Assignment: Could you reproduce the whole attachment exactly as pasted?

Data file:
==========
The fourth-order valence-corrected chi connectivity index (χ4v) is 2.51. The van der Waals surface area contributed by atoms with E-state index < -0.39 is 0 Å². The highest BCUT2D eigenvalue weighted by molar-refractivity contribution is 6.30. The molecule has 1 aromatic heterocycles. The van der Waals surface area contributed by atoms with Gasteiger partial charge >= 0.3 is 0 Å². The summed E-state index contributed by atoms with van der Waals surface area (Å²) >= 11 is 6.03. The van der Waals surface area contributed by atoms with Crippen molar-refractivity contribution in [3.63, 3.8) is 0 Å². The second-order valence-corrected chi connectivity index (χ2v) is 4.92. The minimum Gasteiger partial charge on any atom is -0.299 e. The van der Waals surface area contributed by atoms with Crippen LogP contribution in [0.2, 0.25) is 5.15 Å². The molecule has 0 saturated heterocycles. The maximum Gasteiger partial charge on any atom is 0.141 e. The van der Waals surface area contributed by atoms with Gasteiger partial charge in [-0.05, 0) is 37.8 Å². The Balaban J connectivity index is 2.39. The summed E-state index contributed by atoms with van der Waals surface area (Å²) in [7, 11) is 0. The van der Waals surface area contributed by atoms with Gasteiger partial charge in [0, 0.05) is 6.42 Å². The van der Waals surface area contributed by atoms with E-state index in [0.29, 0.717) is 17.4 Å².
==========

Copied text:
The fourth-order valence-corrected chi connectivity index (χ4v) is 2.51. The van der Waals surface area contributed by atoms with E-state index < -0.39 is 0 Å². The highest BCUT2D eigenvalue weighted by molar-refractivity contribution is 6.30. The molecule has 1 aromatic heterocycles. The van der Waals surface area contributed by atoms with Gasteiger partial charge >= 0.3 is 0 Å². The summed E-state index contributed by atoms with van der Waals surface area (Å²) >= 11 is 6.03. The van der Waals surface area contributed by atoms with Crippen molar-refractivity contribution in [3.63, 3.8) is 0 Å². The second-order valence-corrected chi connectivity index (χ2v) is 4.92. The minimum Gasteiger partial charge on any atom is -0.299 e. The van der Waals surface area contributed by atoms with Crippen LogP contribution in [0.2, 0.25) is 5.15 Å². The molecule has 0 saturated heterocycles. The maximum Gasteiger partial charge on any atom is 0.141 e. The van der Waals surface area contributed by atoms with Gasteiger partial charge in [-0.05, 0) is 37.8 Å². The Balaban J connectivity index is 2.39. The summed E-state index contributed by atoms with van der Waals surface area (Å²) in [7, 11) is 0. The van der Waals surface area contributed by atoms with Gasteiger partial charge in [0, 0.05) is 6.42 Å². The van der Waals surface area contributed by atoms with E-state index in [0.29, 0.717) is 17.4 Å².